I work in Leadership and Culture and spend a lot of time helping organisations and leaders with their “people leadership”. I’ve seen technically oriented leaders who fail to let go of the ‘security blanket’ of technical competence get bogged down in the weeds of micromanagement. I’ve seen them frustrate their best technicians by failing to delegate and in some cases actively seeking to compete with them for “who know’s the most”! I’ve also seen leaders from non technical background investing inordinate amounts of time trying to get across technical concepts for which there is expertise already within the team.
My message has always been pretty clear:
- Technical Leaders – Shift the focus of your expertise to people and strategy. Let the smart people you’ve employed handle the technical nuances. Don’t be seduced by the lure of technical problems to solve.
- Non-Technical Leaders – Trust in the process and your leadership skills. People are hungry for good leadership. Use the technical expertise of your team, rather than trying to replicate it in yourself.
But….(and this is a pretty big but); in my culture and engagement work, I have heard many stories from technical teams and staff lamenting the fact that their boss doesn’t understand the nature of the work they do. These teams are wanting a ‘technical expert’ to lead them and manage their day to day work.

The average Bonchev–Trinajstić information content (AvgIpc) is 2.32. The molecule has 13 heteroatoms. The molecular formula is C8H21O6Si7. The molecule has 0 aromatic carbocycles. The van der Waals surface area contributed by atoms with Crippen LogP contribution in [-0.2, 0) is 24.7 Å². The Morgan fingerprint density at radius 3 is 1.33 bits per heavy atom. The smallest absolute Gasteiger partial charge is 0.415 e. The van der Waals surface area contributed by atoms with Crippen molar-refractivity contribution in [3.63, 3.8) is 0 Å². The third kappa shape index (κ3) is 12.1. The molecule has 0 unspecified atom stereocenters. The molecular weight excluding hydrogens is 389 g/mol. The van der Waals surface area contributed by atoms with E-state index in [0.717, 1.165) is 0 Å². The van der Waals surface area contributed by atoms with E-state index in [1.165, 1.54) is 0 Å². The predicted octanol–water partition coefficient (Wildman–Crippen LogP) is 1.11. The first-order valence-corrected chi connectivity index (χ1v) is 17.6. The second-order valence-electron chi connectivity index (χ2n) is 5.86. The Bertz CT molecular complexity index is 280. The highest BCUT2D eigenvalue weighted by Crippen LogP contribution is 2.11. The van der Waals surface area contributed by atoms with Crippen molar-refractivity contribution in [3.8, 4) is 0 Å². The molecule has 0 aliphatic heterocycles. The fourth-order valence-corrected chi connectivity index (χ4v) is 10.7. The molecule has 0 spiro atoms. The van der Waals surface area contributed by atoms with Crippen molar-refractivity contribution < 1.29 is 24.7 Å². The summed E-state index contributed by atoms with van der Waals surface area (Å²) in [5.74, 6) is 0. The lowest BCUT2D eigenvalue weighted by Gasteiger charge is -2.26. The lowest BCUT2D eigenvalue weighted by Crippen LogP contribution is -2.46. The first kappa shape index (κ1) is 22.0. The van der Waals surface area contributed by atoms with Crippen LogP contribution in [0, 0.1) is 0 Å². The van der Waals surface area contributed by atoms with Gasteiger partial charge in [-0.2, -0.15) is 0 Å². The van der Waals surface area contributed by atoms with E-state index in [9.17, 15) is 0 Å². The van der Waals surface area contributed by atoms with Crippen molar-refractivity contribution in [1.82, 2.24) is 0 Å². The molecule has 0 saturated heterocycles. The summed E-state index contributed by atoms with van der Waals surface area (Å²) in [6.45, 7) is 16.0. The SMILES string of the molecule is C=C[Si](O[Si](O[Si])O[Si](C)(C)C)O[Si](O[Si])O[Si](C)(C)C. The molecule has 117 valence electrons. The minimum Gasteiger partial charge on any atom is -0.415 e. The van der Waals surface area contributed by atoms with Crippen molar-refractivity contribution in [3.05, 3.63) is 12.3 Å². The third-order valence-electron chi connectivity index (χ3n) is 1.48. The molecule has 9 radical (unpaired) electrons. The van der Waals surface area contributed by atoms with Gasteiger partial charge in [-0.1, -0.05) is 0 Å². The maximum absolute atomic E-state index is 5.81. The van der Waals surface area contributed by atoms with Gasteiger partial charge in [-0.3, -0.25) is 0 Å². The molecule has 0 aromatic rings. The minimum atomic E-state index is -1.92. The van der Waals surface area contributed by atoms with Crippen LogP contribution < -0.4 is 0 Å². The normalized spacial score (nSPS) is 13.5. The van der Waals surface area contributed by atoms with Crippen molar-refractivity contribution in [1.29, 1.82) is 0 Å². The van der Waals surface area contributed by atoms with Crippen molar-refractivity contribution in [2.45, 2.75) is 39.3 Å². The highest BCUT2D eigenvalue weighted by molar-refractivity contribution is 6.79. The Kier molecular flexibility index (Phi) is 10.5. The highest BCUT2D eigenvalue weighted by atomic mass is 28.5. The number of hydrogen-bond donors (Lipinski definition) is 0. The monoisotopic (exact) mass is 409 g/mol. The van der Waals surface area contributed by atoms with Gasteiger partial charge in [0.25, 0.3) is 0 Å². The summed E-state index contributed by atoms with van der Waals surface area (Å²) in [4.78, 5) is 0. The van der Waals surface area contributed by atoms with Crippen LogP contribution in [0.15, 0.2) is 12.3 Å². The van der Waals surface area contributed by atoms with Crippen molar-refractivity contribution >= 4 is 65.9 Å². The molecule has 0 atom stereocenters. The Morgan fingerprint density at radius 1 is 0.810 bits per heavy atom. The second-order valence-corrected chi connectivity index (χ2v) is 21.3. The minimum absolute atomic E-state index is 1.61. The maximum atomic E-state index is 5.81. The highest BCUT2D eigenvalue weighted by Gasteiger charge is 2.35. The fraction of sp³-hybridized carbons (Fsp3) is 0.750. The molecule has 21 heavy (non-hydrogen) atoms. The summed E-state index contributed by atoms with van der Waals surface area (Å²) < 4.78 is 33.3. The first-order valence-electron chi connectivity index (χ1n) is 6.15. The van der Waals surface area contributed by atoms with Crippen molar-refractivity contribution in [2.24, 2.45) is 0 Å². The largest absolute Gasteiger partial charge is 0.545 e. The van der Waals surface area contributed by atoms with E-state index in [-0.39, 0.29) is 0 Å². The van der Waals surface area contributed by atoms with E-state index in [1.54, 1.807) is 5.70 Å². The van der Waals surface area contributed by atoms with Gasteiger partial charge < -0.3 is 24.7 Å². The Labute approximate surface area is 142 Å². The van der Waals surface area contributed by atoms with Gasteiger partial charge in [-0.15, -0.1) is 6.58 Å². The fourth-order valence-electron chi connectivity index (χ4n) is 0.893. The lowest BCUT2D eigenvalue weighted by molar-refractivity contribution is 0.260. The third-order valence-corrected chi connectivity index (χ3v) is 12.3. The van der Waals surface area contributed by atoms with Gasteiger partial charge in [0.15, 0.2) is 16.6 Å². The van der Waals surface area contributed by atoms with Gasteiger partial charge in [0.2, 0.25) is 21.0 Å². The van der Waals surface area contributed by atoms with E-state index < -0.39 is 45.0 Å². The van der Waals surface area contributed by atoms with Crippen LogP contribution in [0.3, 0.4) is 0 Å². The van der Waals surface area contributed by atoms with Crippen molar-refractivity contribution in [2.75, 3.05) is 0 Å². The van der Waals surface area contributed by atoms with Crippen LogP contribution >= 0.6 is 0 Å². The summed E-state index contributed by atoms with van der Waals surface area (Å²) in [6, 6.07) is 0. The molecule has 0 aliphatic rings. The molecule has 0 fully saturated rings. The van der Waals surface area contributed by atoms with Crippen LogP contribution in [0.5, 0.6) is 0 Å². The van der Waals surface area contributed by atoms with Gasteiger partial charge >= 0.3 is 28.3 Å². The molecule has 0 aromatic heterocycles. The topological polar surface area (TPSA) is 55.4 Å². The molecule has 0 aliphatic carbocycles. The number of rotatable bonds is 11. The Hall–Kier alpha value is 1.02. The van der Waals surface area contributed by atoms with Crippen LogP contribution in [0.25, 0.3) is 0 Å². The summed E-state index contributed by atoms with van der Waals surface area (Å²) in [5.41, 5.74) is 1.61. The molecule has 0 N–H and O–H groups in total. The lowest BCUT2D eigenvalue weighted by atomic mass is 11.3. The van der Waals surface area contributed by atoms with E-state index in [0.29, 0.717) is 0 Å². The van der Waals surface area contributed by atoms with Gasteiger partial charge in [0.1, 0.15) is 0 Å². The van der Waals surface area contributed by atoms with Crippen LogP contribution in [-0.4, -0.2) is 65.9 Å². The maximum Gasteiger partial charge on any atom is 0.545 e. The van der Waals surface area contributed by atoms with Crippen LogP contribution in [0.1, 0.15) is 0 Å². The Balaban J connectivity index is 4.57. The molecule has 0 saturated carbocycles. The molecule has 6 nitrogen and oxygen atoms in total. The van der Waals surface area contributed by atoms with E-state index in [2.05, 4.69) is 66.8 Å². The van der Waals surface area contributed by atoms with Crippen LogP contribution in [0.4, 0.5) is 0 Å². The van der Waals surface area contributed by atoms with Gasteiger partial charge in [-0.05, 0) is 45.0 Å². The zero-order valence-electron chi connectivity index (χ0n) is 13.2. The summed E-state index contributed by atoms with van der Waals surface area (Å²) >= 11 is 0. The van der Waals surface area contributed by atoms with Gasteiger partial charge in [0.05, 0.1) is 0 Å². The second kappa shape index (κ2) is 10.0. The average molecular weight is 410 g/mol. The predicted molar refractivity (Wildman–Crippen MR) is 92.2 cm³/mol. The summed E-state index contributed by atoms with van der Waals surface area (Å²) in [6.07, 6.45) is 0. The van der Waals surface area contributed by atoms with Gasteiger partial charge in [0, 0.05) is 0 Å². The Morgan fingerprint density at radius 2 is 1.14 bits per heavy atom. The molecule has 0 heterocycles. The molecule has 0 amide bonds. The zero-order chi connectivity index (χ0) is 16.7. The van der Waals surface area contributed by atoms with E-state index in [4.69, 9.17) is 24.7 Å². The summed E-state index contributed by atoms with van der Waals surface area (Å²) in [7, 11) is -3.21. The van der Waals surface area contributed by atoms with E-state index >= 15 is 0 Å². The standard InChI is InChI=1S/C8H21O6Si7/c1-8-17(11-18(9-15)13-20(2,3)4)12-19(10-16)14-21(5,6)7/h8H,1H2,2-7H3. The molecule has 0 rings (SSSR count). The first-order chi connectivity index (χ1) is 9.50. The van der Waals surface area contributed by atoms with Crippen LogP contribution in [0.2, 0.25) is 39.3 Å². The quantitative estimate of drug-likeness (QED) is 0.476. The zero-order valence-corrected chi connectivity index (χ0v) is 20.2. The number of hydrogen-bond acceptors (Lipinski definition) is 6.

In an HBR Idea Cast “Why technical experts make great leaders”, Amanda Goodall, a senior lecturer at Cass Business School in London, argues that the best leaders are technical experts, not general managers. Her research suggests people managed by experts are “much more engaged in their work than people who are managed by generalists”, and that “whole organisations perform better when they have technical experts in leadership roles”.
So, to put it another way, if your boss really understands the nature of your work, then that predicts your job satisfaction.
Being a good ‘people leader’ is essential (irrespective of your background), but maybe it doesn’t hurt to have some level of technical competence in the mix?
Greg Dean, YES Psychology & Consulting